will allow you to maintain consistency in retelling your case, which is critical to proving your truth and the actual occurrence of a crime having been committed
2. Act sooner rather than later
Reporting your case to the police can be scary and overwhelming. Knowing additionally that you may face incompetent law enforcement in Japan would probably deter you even more. This is a system designed to discourage you from speaking up… which is precisely why it’s important that you do.
So take your fear along and act anyway.
While you can wait to report your case to the police, the time window is much smaller if you have physical evidence on your person, such as in the event of a rape. Collection of such evidence is time-sensitive so do act as soon as you can.
Many cases go unreported because years have passed since the attack occurred.
Act anyway. It’s still not too late.
Know that you don’t have to act alone.
3. Inform a trusted friend or colleague who can help you
“Telling someone verbally who you trust is a big first step to practicing telling an authority figure.” – Saseboanon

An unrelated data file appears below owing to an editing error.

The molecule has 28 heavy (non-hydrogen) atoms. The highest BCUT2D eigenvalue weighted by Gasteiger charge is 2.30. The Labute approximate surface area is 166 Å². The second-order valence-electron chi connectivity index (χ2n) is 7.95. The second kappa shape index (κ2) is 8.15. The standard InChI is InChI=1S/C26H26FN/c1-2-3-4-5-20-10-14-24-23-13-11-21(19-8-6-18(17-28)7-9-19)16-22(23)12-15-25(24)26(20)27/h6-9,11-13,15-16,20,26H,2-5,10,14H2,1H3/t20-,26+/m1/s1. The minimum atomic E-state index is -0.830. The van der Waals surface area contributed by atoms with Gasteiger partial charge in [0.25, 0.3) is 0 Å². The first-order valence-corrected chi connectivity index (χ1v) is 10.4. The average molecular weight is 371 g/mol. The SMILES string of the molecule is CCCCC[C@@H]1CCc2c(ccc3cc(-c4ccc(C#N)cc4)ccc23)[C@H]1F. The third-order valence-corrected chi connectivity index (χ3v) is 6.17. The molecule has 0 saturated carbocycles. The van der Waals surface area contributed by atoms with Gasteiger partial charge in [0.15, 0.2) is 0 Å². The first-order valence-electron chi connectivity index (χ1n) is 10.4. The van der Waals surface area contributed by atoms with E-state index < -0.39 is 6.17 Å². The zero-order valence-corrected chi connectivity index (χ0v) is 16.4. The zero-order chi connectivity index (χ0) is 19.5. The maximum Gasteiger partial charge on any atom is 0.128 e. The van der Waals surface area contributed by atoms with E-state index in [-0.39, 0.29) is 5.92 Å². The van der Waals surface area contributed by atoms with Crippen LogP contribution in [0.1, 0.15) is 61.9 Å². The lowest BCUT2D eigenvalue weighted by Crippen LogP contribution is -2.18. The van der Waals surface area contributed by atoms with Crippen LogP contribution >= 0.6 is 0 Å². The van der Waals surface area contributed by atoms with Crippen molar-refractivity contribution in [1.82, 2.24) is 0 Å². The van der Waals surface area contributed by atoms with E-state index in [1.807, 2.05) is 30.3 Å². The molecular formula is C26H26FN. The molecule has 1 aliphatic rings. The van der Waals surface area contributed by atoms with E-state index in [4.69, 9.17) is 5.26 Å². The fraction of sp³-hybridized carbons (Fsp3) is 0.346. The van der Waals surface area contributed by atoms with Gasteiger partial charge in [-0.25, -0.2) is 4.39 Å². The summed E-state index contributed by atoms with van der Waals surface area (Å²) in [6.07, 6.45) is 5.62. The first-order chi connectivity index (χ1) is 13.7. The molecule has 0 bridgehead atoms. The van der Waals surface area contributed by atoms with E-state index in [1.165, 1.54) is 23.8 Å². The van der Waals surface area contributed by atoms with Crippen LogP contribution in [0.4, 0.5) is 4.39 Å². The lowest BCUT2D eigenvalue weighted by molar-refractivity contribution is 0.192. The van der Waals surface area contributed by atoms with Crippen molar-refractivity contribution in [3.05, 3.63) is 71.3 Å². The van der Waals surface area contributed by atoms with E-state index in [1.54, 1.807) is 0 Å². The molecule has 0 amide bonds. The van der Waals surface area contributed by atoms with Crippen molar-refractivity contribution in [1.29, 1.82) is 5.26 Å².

It is understandable to withdraw and isolate yourself in the wake of such atrocity and trauma but if you choose to take action, you don’t have to go about it alone. Engage others across multiple platforms and surround yourself with a circle of people who can and will support you. They can help you in many ways, such as:
- assisting with urgent actions like calling the police on your behalf
- providing emotional support by just listening
- providing physical and moral support by coming with you to make your report
- mediating with language support as a translator/interpreter
- explaining to you key cultural differences that would aid in your understanding of how the Japanese system works
- sharing their expertise in the field of individual rights, sexual crime laws and labour laws in Japan